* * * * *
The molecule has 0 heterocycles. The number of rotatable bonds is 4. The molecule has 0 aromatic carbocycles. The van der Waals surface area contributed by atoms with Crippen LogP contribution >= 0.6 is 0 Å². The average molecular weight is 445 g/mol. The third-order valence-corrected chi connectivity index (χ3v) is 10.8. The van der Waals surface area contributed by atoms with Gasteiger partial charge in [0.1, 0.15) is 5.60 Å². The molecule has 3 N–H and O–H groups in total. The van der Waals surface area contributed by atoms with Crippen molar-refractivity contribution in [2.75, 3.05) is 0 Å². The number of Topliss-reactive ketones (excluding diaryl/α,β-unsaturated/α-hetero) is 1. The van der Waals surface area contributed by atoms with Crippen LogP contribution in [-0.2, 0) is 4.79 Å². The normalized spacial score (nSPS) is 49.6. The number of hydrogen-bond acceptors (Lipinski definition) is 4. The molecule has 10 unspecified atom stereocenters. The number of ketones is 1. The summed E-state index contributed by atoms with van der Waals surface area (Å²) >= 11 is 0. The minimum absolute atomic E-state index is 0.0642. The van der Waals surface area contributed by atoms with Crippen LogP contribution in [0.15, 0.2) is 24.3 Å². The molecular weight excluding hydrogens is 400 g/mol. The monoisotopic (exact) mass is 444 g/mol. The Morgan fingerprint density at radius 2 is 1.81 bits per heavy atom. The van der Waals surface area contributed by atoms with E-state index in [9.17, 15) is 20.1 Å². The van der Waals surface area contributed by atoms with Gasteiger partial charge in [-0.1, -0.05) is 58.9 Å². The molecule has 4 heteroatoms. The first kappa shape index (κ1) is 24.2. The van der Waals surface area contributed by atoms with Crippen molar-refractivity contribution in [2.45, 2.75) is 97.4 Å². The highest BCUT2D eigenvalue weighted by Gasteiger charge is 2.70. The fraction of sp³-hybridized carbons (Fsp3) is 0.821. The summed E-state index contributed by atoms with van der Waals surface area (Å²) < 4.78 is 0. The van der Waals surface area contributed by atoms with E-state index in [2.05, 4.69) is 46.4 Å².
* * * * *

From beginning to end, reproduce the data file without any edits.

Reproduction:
The molecule has 0 heterocycles. The number of rotatable bonds is 4. The molecule has 0 aromatic carbocycles. The van der Waals surface area contributed by atoms with Crippen LogP contribution >= 0.6 is 0 Å². The average molecular weight is 445 g/mol. The third-order valence-corrected chi connectivity index (χ3v) is 10.8. The van der Waals surface area contributed by atoms with Gasteiger partial charge in [0.1, 0.15) is 5.60 Å². The molecule has 3 N–H and O–H groups in total. The van der Waals surface area contributed by atoms with Crippen molar-refractivity contribution in [2.75, 3.05) is 0 Å². The number of Topliss-reactive ketones (excluding diaryl/α,β-unsaturated/α-hetero) is 1. The van der Waals surface area contributed by atoms with Crippen LogP contribution in [-0.2, 0) is 4.79 Å². The normalized spacial score (nSPS) is 49.6. The number of hydrogen-bond acceptors (Lipinski definition) is 4. The molecule has 10 unspecified atom stereocenters. The number of ketones is 1. The summed E-state index contributed by atoms with van der Waals surface area (Å²) >= 11 is 0. The minimum absolute atomic E-state index is 0.0642. The van der Waals surface area contributed by atoms with Crippen LogP contribution in [0.15, 0.2) is 24.3 Å². The molecular weight excluding hydrogens is 400 g/mol. The monoisotopic (exact) mass is 444 g/mol. The Morgan fingerprint density at radius 2 is 1.81 bits per heavy atom. The van der Waals surface area contributed by atoms with E-state index in [9.17, 15) is 20.1 Å². The van der Waals surface area contributed by atoms with Gasteiger partial charge in [-0.1, -0.05) is 58.9 Å². The molecule has 4 heteroatoms. The first kappa shape index (κ1) is 24.2. The van der Waals surface area contributed by atoms with Crippen molar-refractivity contribution in [2.45, 2.75) is 97.4 Å². The highest BCUT2D eigenvalue weighted by Gasteiger charge is 2.70. The fraction of sp³-hybridized carbons (Fsp3) is 0.821. The summed E-state index contributed by atoms with van der Waals surface area (Å²) < 4.78 is 0. The van der Waals surface area contributed by atoms with E-state index in [2.05, 4.69) is 46.4 Å².